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Park Record columnist

As we head into the summer season before the 2014 Olympic Winter Game in Sochi, Behind the Gold will take a look back at some of the greatest moments in Winter Olympic history for America's skiers and snowboarders.

Nearly 20 years later, the 1994 Olympic Winter Games in Lillehammer are still remembered among the greatest in history. In the birthplace of the skiing, the tiny Norwegian mountain village put on a spectacular show over two frigid weeks, with seemingly every single Norwegian making the pilgrimage to see their heroes perform.

All the way back to 1924, the Summer and Winter Olympics were held in the same year. That all changed in 1994 as the International Olympic Committee split the Summer and Winter Games into different cycles, giving skiers the opportunity to compete in two Olympics spaced two years apart. The 1992 Olympics had been a breakthrough for the U.S. Ski Team. But the 1994 Games set a new standard one many weren't expecting.

Despite promising results in the World Championships a year earlier in Japan and in World Cups leading up to Lillehammer, Sports Illustrated called the U.S. Alpine Ski Team "Uncle Sam's lead-footed snowplow brigade."

That preview article could have dealt a crippling blow to team morale. Instead, coaches and athletes turned it into a motivator for the entire team, especially Montana-born-turned-Alaskan Tommy Moe, who would later remark, "We work very hard. We don't deserve to be ridiculed." But it was his skis that ultimately did the talking.

On a clear, bitter cold Norwegian day, Tommy Moe rewrote history winning the twisting, turning downhill in Kvitfjell, a half hour north of Lillehammer. It was as if he were in a daze wandering around the finish pinching himself. Mom and Dad had just arrived, sans tickets. That didn't keep them out of the venue, as they jumped fences to get to their son. Even Hillary Clinton got into the act, congratulating Moe on his win 10 years after Bill Johnson set the standard in Sarajevo.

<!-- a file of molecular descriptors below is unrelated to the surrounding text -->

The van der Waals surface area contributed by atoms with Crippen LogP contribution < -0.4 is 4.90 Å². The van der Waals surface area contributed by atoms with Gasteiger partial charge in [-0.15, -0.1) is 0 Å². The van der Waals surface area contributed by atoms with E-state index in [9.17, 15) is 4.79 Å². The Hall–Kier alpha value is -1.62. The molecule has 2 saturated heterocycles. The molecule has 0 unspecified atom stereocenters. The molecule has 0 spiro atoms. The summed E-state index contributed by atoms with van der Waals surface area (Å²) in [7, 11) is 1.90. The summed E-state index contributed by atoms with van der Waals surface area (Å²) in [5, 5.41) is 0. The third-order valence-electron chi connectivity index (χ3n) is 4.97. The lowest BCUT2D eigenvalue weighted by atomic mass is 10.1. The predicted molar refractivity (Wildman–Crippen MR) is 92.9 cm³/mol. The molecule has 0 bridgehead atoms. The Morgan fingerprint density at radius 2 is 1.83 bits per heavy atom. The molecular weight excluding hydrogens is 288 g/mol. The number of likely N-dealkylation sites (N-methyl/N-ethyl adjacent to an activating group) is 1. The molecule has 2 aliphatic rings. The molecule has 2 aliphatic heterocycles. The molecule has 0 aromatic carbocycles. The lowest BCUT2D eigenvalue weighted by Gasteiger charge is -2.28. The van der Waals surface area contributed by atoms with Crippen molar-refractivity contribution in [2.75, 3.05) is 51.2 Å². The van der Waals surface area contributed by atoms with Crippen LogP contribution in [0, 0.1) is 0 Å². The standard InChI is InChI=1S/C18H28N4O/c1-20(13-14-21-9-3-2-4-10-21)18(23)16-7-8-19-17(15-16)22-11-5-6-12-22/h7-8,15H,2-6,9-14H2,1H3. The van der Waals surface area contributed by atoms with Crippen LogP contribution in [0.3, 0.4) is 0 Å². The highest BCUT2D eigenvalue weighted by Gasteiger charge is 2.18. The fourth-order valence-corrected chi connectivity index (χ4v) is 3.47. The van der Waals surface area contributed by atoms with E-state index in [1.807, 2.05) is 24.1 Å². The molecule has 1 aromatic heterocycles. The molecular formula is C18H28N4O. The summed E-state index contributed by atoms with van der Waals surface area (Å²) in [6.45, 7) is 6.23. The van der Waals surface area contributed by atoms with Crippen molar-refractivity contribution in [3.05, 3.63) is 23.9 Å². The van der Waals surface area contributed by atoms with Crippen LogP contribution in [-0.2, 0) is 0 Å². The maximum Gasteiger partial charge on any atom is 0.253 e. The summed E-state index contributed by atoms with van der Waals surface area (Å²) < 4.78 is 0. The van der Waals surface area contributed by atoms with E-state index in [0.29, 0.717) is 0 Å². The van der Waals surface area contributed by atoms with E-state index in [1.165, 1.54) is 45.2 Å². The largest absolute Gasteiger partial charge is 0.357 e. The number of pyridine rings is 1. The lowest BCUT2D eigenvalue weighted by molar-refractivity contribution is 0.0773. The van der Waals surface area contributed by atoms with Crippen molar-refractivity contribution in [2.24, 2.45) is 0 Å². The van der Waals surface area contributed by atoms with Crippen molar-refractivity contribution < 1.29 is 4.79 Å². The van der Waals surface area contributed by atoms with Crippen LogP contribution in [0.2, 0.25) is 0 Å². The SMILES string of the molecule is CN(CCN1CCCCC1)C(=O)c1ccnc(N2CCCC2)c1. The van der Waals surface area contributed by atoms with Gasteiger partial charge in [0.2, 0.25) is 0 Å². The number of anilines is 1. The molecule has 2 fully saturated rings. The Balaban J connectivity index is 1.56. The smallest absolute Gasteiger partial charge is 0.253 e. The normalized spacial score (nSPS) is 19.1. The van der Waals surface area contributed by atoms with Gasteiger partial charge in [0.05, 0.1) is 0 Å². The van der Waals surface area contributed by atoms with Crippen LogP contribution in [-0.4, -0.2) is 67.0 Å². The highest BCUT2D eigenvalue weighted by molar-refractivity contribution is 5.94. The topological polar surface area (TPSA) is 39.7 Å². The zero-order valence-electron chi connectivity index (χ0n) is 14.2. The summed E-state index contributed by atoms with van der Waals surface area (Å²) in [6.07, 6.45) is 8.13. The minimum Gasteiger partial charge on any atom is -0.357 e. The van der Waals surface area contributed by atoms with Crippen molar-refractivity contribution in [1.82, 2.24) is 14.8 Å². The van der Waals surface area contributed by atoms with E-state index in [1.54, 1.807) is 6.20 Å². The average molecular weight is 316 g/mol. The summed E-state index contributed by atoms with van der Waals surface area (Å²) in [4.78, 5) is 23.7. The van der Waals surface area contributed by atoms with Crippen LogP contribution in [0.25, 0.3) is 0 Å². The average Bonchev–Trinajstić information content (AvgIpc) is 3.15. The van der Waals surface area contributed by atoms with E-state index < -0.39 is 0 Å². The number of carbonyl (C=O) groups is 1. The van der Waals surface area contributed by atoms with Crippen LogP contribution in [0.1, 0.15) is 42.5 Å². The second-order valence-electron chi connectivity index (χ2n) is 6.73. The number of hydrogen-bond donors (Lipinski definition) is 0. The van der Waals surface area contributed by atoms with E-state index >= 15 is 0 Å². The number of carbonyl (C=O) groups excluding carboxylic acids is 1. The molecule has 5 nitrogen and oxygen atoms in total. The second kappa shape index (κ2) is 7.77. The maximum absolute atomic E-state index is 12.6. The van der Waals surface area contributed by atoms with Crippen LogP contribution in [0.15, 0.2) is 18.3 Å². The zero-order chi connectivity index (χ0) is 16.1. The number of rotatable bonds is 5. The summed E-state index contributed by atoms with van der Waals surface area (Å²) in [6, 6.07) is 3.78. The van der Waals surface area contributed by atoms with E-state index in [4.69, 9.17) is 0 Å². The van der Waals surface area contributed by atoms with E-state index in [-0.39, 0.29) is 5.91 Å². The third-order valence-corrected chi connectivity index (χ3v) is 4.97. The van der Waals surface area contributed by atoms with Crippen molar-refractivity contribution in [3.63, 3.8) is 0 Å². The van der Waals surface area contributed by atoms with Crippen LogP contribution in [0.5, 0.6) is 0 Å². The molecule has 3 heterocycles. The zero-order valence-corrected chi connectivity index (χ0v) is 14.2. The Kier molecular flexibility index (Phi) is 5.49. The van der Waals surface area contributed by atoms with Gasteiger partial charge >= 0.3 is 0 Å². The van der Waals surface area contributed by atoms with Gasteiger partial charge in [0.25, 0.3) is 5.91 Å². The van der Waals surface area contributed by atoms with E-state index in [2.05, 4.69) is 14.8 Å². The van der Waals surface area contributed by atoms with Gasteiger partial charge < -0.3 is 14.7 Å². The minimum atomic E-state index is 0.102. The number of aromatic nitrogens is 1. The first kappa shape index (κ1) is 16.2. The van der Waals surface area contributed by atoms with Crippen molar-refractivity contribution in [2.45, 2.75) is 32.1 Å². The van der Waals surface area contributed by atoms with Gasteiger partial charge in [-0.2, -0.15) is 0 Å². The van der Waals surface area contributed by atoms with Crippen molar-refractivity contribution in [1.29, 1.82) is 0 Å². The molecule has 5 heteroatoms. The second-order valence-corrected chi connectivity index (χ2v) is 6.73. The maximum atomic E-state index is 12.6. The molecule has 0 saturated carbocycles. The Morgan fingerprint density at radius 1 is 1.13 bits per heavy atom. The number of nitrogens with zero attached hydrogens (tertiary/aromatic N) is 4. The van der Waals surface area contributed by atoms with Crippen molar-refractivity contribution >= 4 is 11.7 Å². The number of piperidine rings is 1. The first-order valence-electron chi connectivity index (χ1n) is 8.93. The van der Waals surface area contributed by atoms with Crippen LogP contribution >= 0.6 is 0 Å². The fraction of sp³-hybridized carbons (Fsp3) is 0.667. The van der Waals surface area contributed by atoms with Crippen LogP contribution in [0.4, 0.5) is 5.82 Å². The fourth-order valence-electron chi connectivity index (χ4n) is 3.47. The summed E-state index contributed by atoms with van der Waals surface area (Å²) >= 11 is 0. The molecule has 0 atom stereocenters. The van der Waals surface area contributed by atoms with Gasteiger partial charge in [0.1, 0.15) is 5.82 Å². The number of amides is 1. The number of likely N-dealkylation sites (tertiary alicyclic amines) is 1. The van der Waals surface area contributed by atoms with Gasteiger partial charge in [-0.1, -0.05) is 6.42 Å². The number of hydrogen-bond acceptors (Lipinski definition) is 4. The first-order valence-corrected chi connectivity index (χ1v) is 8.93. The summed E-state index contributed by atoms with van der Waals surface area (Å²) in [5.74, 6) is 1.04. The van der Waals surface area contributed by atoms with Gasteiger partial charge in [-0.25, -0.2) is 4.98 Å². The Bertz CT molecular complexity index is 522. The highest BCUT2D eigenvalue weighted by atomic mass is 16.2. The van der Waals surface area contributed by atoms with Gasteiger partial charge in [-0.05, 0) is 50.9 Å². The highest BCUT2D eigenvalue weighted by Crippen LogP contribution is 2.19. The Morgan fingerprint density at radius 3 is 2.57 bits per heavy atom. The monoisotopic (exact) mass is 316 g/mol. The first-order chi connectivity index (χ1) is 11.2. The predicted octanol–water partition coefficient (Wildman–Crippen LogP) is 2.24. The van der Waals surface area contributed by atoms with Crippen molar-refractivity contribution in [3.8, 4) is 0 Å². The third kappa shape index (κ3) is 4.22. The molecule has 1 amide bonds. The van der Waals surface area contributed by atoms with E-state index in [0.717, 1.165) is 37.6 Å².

Another, friendlier Sports Illustrated writer, William Oscar Johnson, was there to absorb the win. The veteran writer piled into the car with Moe on the way to get his gold medal, quickly grabbing a story on deadline.

It was Day One and Tommy Moe was on the cover of Sports Illustrated labeled simply: "Golden Boy."

It wouldn't be the last U.S. alpine medal. Moe would take silver in the super G on his birthday. Liz McIntyre would win silver in moguls. And 1992 silver medalist Diann Roffe, starting number one, would suffer through over an hour of watching other racers before claiming her Olympic gold in the women's super G.

Many called the Lillehammer Games the best ever. They were near perfect, with challenging courses, knowledgeable and passionate fans and great athletic performances.

For Tommy Moe, his opening weekend gold was the only major downhill he would win. A year later he suffered a serious knee injury, ironically, on the same course. He came back for the 1998 Olympics in Nagano where he finished 12th in downhill and 8th in super G before retiring. Today, he and wife Megan Gerety are raising their family in Jackson Hole where he serves as a ski ambassador. He also has an interest in a mountain lodge in Alaska and is a frequent star in Warren Miller videos. He was inducted into the U.S. Ski and Snowboard Hall of Fame and continues to be a strong supporter of the U.S. Ski Team.

Amidst it all, great memories remain of the day in 1994 when he became the Golden Boy.

One of the most experienced communications professionals in skiing, Tom Kelly is a veteran of eight Olympics and serves as vice president, Communications, for the Park City-based U.S. Ski and Snowboard Association. A Wisconsin native, he and his wife Carole Duh have lived in Park City since 1988 when he's not traveling the world with the team.